A photogenerating layer was then prepared by applying a wet coating over the adhesive layer, using an extrusion applicator. The wet coating comprised a dispersion which was composed of 2.25% hydroxygallium phthalocyanine (Type V) and 2.5% of polycarbonate Z resin of weight average molecular weight of 20,000 (poly(4,4′-cyclohexylidinediphenylene)carbonate (referred to as bisphenol-Z polycarbonate (PCZ200)), available from Mitsubishi Gas Chemical Corporation) in THF. The dispersion was formed by milling the components together in a stirred steel ball mill for approximately two hours. This layer was then dried in a four zone forced air dryer for about 3 minutes at a maximum temperature of about 143° C. The resulting adhesive layer had a dry thickness of about 0.6 microns (optical density at 660 nm of ˜1).

A strip about 10 mm wide along one edge of the substrate web bearing the blocking layer and the adhesive layer was deliberately left uncoated by any of the photogenerating layer material to facilitate adequate electrical contact by the ground strip layer that was applied later.

The resulting imaging member web was then overcoated with two charge transport layers. The first charge transporting layer was prepared by applying a wet coating over the photogenerating layer using an extrusion applicator, solution containing 8.3 weight percent ,N′-diphenyl-N,N′-bis(3-methylphenyl)-1,1′-biphenyl-4,4′-diamine (mTBD), 8.3 weight percent Polycarbonate Resin with a molecular weight between 50,000 and 100,000 (MAKROLON® 5705, obtained from Farbenfabriken Bayer A.G) in methylene chloride. This layer was then dried in a four zone forced air dryer for about 2 minutes at a maximum temperature of about 143° C. The resulting first transport layer had a dry thickness of 14.5 microns.

The approximately 10 mm wide strip of the adhesive layer left uncoated by the charge generation layer was coated over with a ground strip layer simultaneously with the first transport layer. This ground strip layer, after drying along with the coated top and bottom layers of the charge transport layer at 116° C. in the forced air oven for minutes, had a dried thickness of about 12 to 20 micrometers. This ground strip layer is electrically grounded, by conventional means such as a carbon brush contact means during conventional xerographic imaging process.

The second charge transport layer was prepared by applying a wet coating over the first charge transporting layer, using an extrusion applicator, solution containing 5.4 weight percent ,N′-diphenyl-N,N′-bis(3-methylphenyl)-1,1′-biphenyl-4,4′-diamine (mTBD), 9.4 weight percent Polycarbonate Resin with a molecular weight between 50,000 and 100,000 (MAKROLON® 5705, obtained from Farbenfabriken Bayer A.G), and 0.8 weight percent pentaerythritol tetrakis(3,5-di-tert-butyl-4-hydroxyhydro-cinnamate) [IRGANOX® 1010, commercially available from Ciba Specialty Chemicals] in methylene chloride. This layer was then dried in a four zone forced air dryer for about 2 minutes at a maximum temperature of about 116° C. The resulting second transport layer had a dry thickness of 14.5 microns.

A back coating layer was prepared by applying a wet coating on the backside of the substrate using an extrusion applicator. The wet coating comprised a dispersion containing 9.2% high molecular weight polycarbonate (FPC170 obtained from Mitsubishi Gas Chemical), 1% Polyester resin (Vitel PE-2200 obtained from Bostik), and 0.8% PTFE powder (Zonyl MP1100 obtained from DuPont) in methylene chloride. This layer was then dried in a four zone forced air dryer for about 2.3 minutes at a maximum temperature of about 124° C. The resulting back coating had a dry thickness of 18 microns.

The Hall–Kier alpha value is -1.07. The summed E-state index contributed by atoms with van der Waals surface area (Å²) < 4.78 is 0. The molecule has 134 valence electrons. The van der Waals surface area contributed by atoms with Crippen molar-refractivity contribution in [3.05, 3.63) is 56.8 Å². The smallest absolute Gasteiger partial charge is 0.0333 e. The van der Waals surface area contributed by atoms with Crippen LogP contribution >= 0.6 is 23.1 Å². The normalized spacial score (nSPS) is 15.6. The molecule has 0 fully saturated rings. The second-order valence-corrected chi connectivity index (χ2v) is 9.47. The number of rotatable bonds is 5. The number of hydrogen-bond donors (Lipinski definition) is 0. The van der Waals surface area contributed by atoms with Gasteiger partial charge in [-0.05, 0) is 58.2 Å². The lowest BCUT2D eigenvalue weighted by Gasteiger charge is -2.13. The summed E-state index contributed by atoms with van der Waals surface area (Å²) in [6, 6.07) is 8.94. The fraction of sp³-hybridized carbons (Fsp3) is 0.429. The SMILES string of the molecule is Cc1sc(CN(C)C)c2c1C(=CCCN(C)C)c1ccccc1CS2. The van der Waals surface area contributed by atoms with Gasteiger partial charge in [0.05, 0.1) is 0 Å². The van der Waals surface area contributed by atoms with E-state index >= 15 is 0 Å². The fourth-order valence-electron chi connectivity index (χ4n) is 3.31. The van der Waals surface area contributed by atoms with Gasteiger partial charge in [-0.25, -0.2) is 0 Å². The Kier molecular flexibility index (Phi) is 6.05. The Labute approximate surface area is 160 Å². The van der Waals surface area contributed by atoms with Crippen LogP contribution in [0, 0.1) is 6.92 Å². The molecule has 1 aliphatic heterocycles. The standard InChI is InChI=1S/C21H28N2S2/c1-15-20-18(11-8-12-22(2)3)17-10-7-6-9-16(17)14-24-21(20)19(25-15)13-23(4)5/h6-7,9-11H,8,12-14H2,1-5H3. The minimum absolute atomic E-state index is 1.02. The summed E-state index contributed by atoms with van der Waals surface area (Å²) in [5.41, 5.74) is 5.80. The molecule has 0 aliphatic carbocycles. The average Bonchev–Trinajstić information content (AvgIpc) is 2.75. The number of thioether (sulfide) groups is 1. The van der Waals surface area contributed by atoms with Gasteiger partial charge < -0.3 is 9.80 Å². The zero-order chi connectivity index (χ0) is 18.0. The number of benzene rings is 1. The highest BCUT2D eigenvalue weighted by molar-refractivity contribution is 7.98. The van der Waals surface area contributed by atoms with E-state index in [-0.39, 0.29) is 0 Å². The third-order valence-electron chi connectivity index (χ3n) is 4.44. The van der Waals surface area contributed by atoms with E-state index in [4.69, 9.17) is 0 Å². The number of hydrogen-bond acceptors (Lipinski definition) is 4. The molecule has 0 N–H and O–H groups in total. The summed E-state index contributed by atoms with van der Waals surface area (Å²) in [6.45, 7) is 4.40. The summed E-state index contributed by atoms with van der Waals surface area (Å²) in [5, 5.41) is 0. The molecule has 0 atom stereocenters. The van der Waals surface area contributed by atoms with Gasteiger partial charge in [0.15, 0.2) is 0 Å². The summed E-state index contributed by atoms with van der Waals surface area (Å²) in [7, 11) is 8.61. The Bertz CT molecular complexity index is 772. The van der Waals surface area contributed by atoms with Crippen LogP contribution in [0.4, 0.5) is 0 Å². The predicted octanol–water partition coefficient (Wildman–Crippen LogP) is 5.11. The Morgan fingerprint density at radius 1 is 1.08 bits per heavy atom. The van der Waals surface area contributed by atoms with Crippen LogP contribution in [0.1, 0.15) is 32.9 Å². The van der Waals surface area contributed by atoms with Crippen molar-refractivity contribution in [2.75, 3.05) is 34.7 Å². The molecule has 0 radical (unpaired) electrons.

Example II

A photoreceptor as in Example I was fabricated with the difference that the first charge transporting layer coating solution was doped with 1 weight percent (based on dry solids) a zinc diakyldithiophosphate (Elco-103 available from Elco Corp., Cleveland, Ohio) (shown as 12 in FIG. 2). The zinc diakyldithiophosphate was heated at 100 C. for one hour prior to addition.

Example III

Photoreceptors from Example I and II were cut to the same size and then welded together to make a double seamed full length photoreceptor belt for printing.

Measurement of Properties

Photoreceptors of Examples I and II were electroded with a ⅜ inch diameter gold electrode dot of thickness of about 150 A and measured as described above with a cycle time of 2.6s, charging potential −600V, and injection 750 millseconds before charging. The injected charge density was 27 nC/cm2. The image potential was measured 775 milliseconds after charging. Photoreceptors of each example were sampled at 8 different locations. Table 1 lists the drops in the magnitudes of the potentials.

TABLE 1
Electricals
Example I Example II
Absolute [V] % of Vo Absolute [V] % of Vo
Average 12.1 2.0 3.8 0.6
Range 10.4 to 14.5 2.0 to 5.4

Print Test

The belt of Example III was incorporated in a XEROX® iGen3 print engine in 10 pitch mode, e.g., each belt revolution produced ten 8×11 prints—five from the photoreceptors in Example I and five from Example II. For easier operation the once around ghost was induced by cutting off a corner of the first thirty 8×11 sheets followed by another twenty full sheets rather than using two different paper sizes (shown as 14 in FIG. 2). All prints were 20% magenta halftone. The first ten full sheets showed a darker corner (the ghost) corresponding to the missing corners of the previous sheets (shown as 10 in FIG. 2). All ten prints were analyzed. Each ghost in each print was measured ten times with respect to the rest of the print area (reference) with a colorimeter (light source D50, aperture 10°). Table 2 lists the color differences ΔE*ab.

TABLE 2
ΔE*ab
Belt side with Example I Belt side with Example II
Average 3.5 0.4
Range (5 prints) 3.1 to 4.2 0.1 to 0.8

It will be appreciated that various of the above-disclosed and other features and functions, or alternatives thereof, may be desirably combined into many other different systems or applications. Also that various presently unforeseen or unanticipated alternatives, modifications, variations or improvements therein may be subsequently made by those skilled in the art which are also intended to be encompassed by the following claims. Unless specifically recited in a claim, steps or components of claims should not be implied or imported from the specification or any other claims as to any particular order, number, position, size, shape, angle, color, or material.

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Classifications
U.S. Classification382/141, 430/56, 430/67, 430/57.1, 430/123.4
International ClassificationG06K7/10
Cooperative ClassificationG03G5/05, G03G5/0525, G03G5/047, G03G5/147
European ClassificationG03G5/147, G03G5/05B, G03G5/047, G03G5/05